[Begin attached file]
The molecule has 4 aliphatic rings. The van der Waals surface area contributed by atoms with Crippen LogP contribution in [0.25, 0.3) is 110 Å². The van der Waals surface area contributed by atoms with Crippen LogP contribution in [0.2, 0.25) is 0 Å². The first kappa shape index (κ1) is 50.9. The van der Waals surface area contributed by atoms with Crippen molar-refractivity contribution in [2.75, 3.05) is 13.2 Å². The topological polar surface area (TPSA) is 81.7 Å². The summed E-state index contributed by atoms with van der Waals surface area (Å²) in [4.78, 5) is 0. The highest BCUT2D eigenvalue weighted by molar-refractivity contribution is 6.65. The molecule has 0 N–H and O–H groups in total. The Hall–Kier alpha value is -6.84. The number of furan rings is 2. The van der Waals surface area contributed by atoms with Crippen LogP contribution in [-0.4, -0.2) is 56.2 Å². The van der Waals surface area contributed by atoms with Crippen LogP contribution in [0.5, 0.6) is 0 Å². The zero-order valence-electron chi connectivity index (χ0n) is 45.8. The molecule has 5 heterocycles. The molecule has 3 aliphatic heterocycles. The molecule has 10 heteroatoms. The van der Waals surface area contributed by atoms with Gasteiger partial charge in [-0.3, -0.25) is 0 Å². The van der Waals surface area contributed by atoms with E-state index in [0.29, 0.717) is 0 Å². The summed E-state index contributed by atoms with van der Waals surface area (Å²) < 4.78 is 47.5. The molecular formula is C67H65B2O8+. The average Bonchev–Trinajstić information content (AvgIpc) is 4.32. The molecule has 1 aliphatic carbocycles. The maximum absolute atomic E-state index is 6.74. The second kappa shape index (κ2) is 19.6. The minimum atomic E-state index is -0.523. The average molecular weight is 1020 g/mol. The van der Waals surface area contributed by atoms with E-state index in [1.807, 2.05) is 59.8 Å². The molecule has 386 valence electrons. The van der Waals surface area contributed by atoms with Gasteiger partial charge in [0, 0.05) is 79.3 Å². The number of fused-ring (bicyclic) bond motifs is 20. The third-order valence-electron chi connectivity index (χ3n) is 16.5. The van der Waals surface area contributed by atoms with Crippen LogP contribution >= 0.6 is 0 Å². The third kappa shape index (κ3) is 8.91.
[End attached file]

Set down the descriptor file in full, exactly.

The molecule has 4 aliphatic rings. The van der Waals surface area contributed by atoms with Crippen LogP contribution in [0.25, 0.3) is 110 Å². The van der Waals surface area contributed by atoms with Crippen LogP contribution in [0.2, 0.25) is 0 Å². The first kappa shape index (κ1) is 50.9. The van der Waals surface area contributed by atoms with Crippen molar-refractivity contribution in [2.75, 3.05) is 13.2 Å². The topological polar surface area (TPSA) is 81.7 Å². The summed E-state index contributed by atoms with van der Waals surface area (Å²) in [4.78, 5) is 0. The highest BCUT2D eigenvalue weighted by molar-refractivity contribution is 6.65. The molecule has 0 N–H and O–H groups in total. The Hall–Kier alpha value is -6.84. The number of furan rings is 2. The van der Waals surface area contributed by atoms with Crippen LogP contribution in [-0.4, -0.2) is 56.2 Å². The van der Waals surface area contributed by atoms with Crippen LogP contribution in [0.5, 0.6) is 0 Å². The zero-order valence-electron chi connectivity index (χ0n) is 45.8. The molecule has 5 heterocycles. The molecule has 3 aliphatic heterocycles. The molecule has 10 heteroatoms. The van der Waals surface area contributed by atoms with Gasteiger partial charge in [-0.3, -0.25) is 0 Å². The van der Waals surface area contributed by atoms with E-state index in [0.29, 0.717) is 0 Å². The summed E-state index contributed by atoms with van der Waals surface area (Å²) < 4.78 is 47.5. The molecular formula is C67H65B2O8+. The average Bonchev–Trinajstić information content (AvgIpc) is 4.32. The molecule has 1 aliphatic carbocycles. The maximum absolute atomic E-state index is 6.74. The second kappa shape index (κ2) is 19.6. The minimum atomic E-state index is -0.523. The average molecular weight is 1020 g/mol. The van der Waals surface area contributed by atoms with E-state index in [1.807, 2.05) is 59.8 Å². The molecule has 386 valence electrons. The van der Waals surface area contributed by atoms with Gasteiger partial charge in [0, 0.05) is 79.3 Å². The number of fused-ring (bicyclic) bond motifs is 20. The third-order valence-electron chi connectivity index (χ3n) is 16.5. The van der Waals surface area contributed by atoms with Crippen LogP contribution >= 0.6 is 0 Å². The third kappa shape index (κ3) is 8.91.